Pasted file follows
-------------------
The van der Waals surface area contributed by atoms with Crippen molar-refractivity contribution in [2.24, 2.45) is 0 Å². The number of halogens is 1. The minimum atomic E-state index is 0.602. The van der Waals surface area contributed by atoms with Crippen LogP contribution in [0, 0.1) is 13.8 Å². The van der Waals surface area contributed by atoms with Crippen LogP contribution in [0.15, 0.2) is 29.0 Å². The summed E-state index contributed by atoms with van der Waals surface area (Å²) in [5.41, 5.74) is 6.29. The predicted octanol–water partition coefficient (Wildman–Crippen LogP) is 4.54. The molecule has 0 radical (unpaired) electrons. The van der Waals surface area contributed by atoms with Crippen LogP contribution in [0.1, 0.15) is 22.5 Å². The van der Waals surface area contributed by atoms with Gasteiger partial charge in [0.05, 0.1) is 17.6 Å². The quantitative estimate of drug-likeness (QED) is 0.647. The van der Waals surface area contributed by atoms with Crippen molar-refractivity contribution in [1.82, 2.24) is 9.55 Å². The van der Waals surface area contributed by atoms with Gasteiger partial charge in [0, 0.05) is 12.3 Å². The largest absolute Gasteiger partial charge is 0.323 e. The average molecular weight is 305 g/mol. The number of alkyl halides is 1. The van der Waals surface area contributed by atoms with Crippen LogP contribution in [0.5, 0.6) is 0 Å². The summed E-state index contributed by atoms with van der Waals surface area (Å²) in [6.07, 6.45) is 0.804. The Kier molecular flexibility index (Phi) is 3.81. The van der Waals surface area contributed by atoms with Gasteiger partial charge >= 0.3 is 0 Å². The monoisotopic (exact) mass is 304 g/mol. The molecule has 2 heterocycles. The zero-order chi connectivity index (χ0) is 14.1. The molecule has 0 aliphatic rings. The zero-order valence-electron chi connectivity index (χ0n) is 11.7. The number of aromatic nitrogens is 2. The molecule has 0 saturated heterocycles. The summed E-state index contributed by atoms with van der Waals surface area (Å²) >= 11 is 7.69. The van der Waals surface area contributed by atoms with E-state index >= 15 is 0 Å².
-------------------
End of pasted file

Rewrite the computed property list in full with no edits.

The van der Waals surface area contributed by atoms with Crippen molar-refractivity contribution in [2.24, 2.45) is 0 Å². The number of halogens is 1. The minimum atomic E-state index is 0.602. The van der Waals surface area contributed by atoms with Crippen LogP contribution in [0, 0.1) is 13.8 Å². The van der Waals surface area contributed by atoms with Crippen LogP contribution in [0.15, 0.2) is 29.0 Å². The summed E-state index contributed by atoms with van der Waals surface area (Å²) in [5.41, 5.74) is 6.29. The predicted octanol–water partition coefficient (Wildman–Crippen LogP) is 4.54. The molecule has 0 radical (unpaired) electrons. The van der Waals surface area contributed by atoms with Crippen LogP contribution in [0.1, 0.15) is 22.5 Å². The van der Waals surface area contributed by atoms with Gasteiger partial charge in [0.05, 0.1) is 17.6 Å². The quantitative estimate of drug-likeness (QED) is 0.647. The van der Waals surface area contributed by atoms with Crippen molar-refractivity contribution in [1.82, 2.24) is 9.55 Å². The van der Waals surface area contributed by atoms with Gasteiger partial charge in [0, 0.05) is 12.3 Å². The largest absolute Gasteiger partial charge is 0.323 e. The average molecular weight is 305 g/mol. The number of alkyl halides is 1. The van der Waals surface area contributed by atoms with Crippen LogP contribution in [0.5, 0.6) is 0 Å². The summed E-state index contributed by atoms with van der Waals surface area (Å²) in [6.07, 6.45) is 0.804. The Kier molecular flexibility index (Phi) is 3.81. The van der Waals surface area contributed by atoms with Gasteiger partial charge >= 0.3 is 0 Å². The monoisotopic (exact) mass is 304 g/mol. The molecule has 2 heterocycles. The zero-order chi connectivity index (χ0) is 14.1. The molecule has 0 aliphatic rings. The zero-order valence-electron chi connectivity index (χ0n) is 11.7. The number of aromatic nitrogens is 2. The molecule has 0 saturated heterocycles. The summed E-state index contributed by atoms with van der Waals surface area (Å²) >= 11 is 7.69. The van der Waals surface area contributed by atoms with E-state index >= 15 is 0 Å².